Brillhart Architecture is borne out of a love for and facility with â€œmakingâ€ things. In the natural course of development, tectonics, materiality and the logic of construction have become a primary focus of interest. Relying on a back-to-basics approach, we often study old models for future buildings, marrying archetypes and prototypes with new materials, fabrication and construction assemblies â€“ all the while placing heavy emphasis on process as a means of furthering creativity and invention. The goal is to create a contemporary and dynamic building vocabulary that resuscitates the Ancient, celebrates the Modern, and foresees an architecture without big style.
Though the firm works on a diverse range of projects â€“ including commercial and residential architecture as well as exhibitions, interiors, furniture, and other speculative research projects â€“ a pragmatic building vocabulary, emphasis on tectonic potential, and ideas of craftsmanship are the common threads that link each project together.
The office also embraces a very hands-on, â€œknowledge-howâ€ ethos that extends beyond design. Engaged in low-budget competitions, installations, and personal endeavors (such as our house) early on, we grew our firm by conceiving, designing, fabricating, assembling and constructing many things ourselves. In simply having to figure things out, we have become highly resourceful: regularly collaborating with outside disciplines; learning to maximize structural and material efficiencies; and seeking creative solutions to details that may be outside the industry defaults.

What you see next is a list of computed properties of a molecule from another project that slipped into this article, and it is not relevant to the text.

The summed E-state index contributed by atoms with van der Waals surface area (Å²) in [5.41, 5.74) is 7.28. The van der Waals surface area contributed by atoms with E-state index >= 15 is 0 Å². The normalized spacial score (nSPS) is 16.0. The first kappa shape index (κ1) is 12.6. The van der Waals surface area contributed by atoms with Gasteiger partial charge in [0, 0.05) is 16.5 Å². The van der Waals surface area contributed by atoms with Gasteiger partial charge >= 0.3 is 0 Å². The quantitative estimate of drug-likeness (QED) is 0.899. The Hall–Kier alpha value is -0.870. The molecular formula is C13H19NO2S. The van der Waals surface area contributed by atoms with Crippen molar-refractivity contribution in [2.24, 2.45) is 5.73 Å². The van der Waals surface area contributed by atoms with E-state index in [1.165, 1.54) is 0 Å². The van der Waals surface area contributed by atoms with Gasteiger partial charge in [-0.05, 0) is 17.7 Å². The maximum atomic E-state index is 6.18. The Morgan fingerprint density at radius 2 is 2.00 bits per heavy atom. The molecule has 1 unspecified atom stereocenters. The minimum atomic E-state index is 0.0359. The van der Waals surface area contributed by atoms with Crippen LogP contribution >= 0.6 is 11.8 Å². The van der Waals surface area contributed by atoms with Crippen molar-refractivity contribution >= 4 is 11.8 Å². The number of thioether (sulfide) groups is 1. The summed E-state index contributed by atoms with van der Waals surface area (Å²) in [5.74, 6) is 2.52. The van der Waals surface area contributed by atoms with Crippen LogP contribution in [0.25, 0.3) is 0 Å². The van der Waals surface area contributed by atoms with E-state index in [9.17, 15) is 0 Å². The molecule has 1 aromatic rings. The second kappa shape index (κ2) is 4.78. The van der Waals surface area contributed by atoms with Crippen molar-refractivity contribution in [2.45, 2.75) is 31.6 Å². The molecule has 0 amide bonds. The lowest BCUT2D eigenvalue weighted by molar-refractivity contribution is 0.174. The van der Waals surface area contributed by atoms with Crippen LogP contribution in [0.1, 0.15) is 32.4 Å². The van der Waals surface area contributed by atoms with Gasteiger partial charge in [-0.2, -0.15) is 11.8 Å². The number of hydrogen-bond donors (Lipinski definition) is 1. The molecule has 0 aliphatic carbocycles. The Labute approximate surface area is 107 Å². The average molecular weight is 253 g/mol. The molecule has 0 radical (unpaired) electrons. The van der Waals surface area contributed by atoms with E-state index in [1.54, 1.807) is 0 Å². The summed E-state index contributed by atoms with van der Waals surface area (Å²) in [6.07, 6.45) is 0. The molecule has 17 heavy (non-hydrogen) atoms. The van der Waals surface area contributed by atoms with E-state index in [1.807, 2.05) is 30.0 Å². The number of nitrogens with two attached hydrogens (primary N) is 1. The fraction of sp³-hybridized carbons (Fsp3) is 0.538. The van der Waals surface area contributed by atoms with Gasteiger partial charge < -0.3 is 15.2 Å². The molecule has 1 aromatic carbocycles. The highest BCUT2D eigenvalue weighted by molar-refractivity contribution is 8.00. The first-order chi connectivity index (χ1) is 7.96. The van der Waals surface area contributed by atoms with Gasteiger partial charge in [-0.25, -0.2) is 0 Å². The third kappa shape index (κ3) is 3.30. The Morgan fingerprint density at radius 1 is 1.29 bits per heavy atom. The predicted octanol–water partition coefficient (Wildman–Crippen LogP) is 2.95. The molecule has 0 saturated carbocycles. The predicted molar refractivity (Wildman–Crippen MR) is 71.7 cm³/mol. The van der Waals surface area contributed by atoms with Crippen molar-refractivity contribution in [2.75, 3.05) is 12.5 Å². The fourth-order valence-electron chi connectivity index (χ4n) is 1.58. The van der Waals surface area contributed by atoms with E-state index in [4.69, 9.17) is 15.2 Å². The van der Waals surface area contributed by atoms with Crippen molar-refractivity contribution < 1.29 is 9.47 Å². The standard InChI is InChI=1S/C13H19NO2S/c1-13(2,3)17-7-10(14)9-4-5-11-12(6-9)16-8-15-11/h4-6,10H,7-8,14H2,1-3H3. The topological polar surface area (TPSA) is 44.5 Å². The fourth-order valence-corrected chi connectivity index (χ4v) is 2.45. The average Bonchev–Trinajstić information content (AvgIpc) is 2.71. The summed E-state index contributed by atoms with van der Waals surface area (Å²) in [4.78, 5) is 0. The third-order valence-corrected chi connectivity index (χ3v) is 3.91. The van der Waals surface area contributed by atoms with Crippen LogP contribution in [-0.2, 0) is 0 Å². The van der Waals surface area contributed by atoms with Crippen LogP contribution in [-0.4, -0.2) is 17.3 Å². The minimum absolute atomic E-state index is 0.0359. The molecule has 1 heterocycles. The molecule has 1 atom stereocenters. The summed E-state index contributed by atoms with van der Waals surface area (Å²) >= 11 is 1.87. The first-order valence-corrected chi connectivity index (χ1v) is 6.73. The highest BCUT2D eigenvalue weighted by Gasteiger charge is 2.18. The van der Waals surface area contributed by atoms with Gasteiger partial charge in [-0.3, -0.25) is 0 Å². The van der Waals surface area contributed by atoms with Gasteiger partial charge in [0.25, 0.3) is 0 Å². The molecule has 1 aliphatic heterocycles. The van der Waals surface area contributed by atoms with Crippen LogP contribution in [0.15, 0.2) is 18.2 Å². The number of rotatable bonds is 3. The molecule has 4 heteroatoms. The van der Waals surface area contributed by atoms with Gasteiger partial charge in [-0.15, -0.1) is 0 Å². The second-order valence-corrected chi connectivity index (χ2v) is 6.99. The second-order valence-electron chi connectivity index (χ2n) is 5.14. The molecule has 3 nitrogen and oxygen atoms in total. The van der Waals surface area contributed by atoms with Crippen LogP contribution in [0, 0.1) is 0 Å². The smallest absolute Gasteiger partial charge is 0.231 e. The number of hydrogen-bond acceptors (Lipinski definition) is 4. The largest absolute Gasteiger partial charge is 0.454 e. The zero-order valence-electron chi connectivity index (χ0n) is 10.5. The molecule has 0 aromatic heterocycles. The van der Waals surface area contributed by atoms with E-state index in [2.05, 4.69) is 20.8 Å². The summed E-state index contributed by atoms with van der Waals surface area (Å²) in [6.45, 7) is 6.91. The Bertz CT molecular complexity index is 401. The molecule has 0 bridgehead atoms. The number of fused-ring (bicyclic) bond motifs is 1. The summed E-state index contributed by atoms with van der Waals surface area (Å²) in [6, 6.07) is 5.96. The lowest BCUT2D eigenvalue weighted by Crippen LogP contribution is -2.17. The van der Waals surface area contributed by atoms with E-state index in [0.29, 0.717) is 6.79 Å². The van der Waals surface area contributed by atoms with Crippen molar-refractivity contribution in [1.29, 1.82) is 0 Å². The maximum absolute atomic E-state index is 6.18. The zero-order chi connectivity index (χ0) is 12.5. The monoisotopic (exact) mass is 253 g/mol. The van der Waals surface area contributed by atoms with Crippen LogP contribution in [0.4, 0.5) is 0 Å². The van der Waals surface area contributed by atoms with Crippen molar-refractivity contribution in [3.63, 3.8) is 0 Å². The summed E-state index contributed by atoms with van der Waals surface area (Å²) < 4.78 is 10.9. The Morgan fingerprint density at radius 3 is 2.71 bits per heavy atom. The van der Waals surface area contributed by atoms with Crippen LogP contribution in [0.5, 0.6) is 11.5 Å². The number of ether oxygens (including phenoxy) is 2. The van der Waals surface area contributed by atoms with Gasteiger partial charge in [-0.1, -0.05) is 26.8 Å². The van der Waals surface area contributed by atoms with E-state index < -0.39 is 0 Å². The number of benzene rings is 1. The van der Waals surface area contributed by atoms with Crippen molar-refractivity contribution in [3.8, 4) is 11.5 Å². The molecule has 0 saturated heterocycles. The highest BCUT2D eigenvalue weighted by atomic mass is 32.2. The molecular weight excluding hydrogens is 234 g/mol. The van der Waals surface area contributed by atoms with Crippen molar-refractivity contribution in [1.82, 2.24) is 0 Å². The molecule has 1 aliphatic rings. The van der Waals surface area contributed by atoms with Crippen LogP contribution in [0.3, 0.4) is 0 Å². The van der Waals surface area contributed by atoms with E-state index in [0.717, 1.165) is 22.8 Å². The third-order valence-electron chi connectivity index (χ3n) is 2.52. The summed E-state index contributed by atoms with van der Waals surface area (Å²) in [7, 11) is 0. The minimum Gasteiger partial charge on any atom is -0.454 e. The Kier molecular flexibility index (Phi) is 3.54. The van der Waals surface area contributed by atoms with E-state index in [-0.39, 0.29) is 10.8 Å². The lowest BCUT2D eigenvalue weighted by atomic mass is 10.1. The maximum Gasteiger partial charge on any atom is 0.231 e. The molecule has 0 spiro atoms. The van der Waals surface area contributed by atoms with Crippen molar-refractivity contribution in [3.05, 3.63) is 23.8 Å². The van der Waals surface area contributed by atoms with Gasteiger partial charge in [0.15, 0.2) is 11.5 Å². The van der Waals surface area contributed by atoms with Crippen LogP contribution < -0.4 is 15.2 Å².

As a result, the firm has won numerous awards for design innovation, including AIA awards in 2008 and 2010, and competition winnings. Work has been featured in the New York Times, Wallpaper, Metropolis, Design Bureau, and the Miami Herald. Custom furniture pieces have also been included in the annual design show, Inventory, held during Design Miami and Art Basel.
The firm was founded by Jacob Brillhart in 2005, after he completed his Masters in Architecture from Columbia University. Jacob complements his practice by teaching design, freehand drawing, and architectural theory as an Assistant Professor at the University of Miami School of Architecture. A Gabriel Prize finalist in 2006 and 2007 and a finalist for the 2010 Rome Prize in Architecture, Brillhart has also served as the Favrot Visiting Assistant Professor at Tulane University.